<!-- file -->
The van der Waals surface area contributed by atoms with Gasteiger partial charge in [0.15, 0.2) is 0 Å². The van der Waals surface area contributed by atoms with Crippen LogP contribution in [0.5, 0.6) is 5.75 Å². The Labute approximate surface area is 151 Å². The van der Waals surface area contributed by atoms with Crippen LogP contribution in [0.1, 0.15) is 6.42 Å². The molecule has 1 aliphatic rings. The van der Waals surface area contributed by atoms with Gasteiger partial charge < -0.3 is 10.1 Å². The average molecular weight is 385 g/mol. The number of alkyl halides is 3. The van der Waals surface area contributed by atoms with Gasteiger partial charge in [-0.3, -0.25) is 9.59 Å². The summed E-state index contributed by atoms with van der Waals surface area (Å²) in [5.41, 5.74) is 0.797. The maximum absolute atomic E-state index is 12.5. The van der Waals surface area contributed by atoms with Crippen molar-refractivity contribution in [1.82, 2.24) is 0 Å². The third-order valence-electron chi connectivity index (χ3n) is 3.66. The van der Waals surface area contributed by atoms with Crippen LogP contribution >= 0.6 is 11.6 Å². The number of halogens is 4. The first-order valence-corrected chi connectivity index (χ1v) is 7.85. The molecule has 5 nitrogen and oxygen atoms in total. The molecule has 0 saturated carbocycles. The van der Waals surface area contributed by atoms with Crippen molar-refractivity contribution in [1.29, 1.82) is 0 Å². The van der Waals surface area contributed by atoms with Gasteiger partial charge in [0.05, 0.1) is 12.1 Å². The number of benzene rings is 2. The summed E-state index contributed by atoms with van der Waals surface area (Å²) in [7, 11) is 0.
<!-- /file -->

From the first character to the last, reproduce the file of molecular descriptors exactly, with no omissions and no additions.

The van der Waals surface area contributed by atoms with Gasteiger partial charge in [0.15, 0.2) is 0 Å². The van der Waals surface area contributed by atoms with Crippen LogP contribution in [0.5, 0.6) is 5.75 Å². The Labute approximate surface area is 151 Å². The van der Waals surface area contributed by atoms with Crippen LogP contribution in [0.1, 0.15) is 6.42 Å². The molecule has 1 aliphatic rings. The van der Waals surface area contributed by atoms with Gasteiger partial charge < -0.3 is 10.1 Å². The average molecular weight is 385 g/mol. The number of alkyl halides is 3. The van der Waals surface area contributed by atoms with Gasteiger partial charge in [-0.3, -0.25) is 9.59 Å². The summed E-state index contributed by atoms with van der Waals surface area (Å²) in [5.41, 5.74) is 0.797. The maximum absolute atomic E-state index is 12.5. The van der Waals surface area contributed by atoms with Crippen molar-refractivity contribution in [1.82, 2.24) is 0 Å². The third-order valence-electron chi connectivity index (χ3n) is 3.66. The van der Waals surface area contributed by atoms with Crippen LogP contribution >= 0.6 is 11.6 Å². The number of halogens is 4. The first-order valence-corrected chi connectivity index (χ1v) is 7.85. The molecule has 5 nitrogen and oxygen atoms in total. The molecule has 0 saturated carbocycles. The van der Waals surface area contributed by atoms with Crippen molar-refractivity contribution in [1.29, 1.82) is 0 Å². The van der Waals surface area contributed by atoms with Gasteiger partial charge in [0.05, 0.1) is 12.1 Å². The number of benzene rings is 2. The summed E-state index contributed by atoms with van der Waals surface area (Å²) in [7, 11) is 0.